Saturday, October 29, 2005

Secondhand Vampire Spiders!

` Dory pointed this article out to me from Discovery.com. Very strange indeed... it's about an East African jumping spider, studied by Ximena Nelson...

The spider, Evarcha culicivora, lacks the ability to pierce skin and to sip blood, so instead it feeds indirectly on blood by choosing, as its preferred meal, female mosquitoes that have just engorged themselves with a victim's blood.

The blood-hungry spider is the first predator ever identified that selects its prey based upon what the prey just ate. Similar to a protein shake, blood can be a highly nutritious drink that goes down smoothly.

` A spider that feeds on second-hand blood! It can consistently tell a blood-filled female mosquito apart from other mosquitoes by both its sense of smell alone and by sight alone.
` It can accurately pick out a blood-fed mosquito and pursue only that one!
` So, why not crawl onto prey and get blood directly? One reason is that it could get swatted before it could crawl away (and I guess this would make sense since they can't fly like mosquitos can). Also, their mouthparts are held close to the face, instead of pointing forwards as in mosquitos. If they should stab themselves, accidentally, they could die.
` (It is easy to see how the primarily nectar-feeding mosquitoes could have evolved to feed on blood - they had sucking mouthparts to begin with.)
` Really, I guess it makes sense that they don't go to the source of blood, as jumping spiders are made to pounce on small insects. This species merely singles out the ones that are full of blood, and Africa is a hotspot for those.
` The article concludes:

Steve Heydon, senior scientist and collection manager for the Bohart Museum of Entomology at the University of California at Davis, was surprised to hear of the discovery.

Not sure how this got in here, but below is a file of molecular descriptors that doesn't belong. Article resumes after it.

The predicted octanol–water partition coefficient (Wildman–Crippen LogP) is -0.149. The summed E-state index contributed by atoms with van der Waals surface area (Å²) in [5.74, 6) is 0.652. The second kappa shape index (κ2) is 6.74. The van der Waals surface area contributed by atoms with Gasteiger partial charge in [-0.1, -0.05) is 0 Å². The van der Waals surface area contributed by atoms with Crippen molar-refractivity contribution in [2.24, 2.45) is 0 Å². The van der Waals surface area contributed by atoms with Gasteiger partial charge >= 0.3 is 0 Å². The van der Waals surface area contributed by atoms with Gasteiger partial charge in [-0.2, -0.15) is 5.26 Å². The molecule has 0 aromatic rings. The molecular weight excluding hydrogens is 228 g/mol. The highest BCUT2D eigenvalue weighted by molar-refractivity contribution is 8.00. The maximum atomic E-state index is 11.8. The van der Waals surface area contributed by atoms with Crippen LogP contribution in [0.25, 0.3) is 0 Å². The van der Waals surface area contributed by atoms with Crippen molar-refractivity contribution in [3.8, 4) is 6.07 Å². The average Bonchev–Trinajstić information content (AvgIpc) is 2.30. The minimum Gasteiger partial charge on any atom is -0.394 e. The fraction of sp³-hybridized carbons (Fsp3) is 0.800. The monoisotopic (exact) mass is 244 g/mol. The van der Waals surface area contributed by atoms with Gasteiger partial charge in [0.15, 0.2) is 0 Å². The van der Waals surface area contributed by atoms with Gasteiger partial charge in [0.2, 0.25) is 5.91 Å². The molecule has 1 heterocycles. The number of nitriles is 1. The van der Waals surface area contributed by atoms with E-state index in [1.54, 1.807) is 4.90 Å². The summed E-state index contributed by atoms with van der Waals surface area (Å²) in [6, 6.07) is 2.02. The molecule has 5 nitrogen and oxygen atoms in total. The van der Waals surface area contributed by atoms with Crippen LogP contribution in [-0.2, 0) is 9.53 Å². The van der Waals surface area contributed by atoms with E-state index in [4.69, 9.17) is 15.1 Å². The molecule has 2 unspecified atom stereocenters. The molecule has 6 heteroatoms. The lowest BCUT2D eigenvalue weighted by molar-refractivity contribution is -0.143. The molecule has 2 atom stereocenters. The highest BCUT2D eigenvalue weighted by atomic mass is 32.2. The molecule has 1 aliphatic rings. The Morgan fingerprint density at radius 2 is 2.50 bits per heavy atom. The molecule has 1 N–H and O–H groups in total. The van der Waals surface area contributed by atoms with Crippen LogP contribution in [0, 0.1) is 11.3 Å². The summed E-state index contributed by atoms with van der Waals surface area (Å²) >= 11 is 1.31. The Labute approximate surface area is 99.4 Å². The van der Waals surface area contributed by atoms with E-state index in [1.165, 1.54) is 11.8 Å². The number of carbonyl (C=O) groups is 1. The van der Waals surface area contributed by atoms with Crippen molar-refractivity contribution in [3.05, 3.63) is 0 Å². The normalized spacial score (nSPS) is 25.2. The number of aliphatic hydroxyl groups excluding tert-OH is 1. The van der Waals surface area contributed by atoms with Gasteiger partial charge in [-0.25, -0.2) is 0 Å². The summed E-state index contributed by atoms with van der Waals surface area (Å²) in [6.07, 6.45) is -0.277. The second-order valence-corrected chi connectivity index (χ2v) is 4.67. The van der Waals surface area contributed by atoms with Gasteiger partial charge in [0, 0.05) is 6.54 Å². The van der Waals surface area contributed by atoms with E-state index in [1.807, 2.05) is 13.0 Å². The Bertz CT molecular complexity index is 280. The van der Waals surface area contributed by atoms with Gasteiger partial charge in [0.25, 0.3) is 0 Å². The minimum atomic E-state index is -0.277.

"I know of parasitic wasps that find their caterpillar prey based on the smell of the caterpillar's feces, but I'd never heard of a spider like this before," Heydon told Discovery News. "Spiders don't have much sense of smell, so that part of the study is especially surprising."

Heydon agrees with Nelson that spiders now probably lack the right body parts and structure to evolve into direct bloodsuckers, but he does not completely rule this out for the distant future.

"Maybe spiders will end up like bed bugs," he said. "They could have that bed-bug lifestyle of laying around and coming out at night when a big, huge, monstrous food item comes tantalizingly near them and simply goes to sleep."

` In other words, this is a possible way that a jumping spider could evolve into a parasite by graduating from secondhand blood in mosquitoes to fresh blood in large vertebrates, which was just what I had been thinking.

2 comments:

Aaron said...

Well, I guess secondhand vampire spiders are better than firsthand vampire spiders.

S E E Quine said...

` Hee hee... just wait a million years...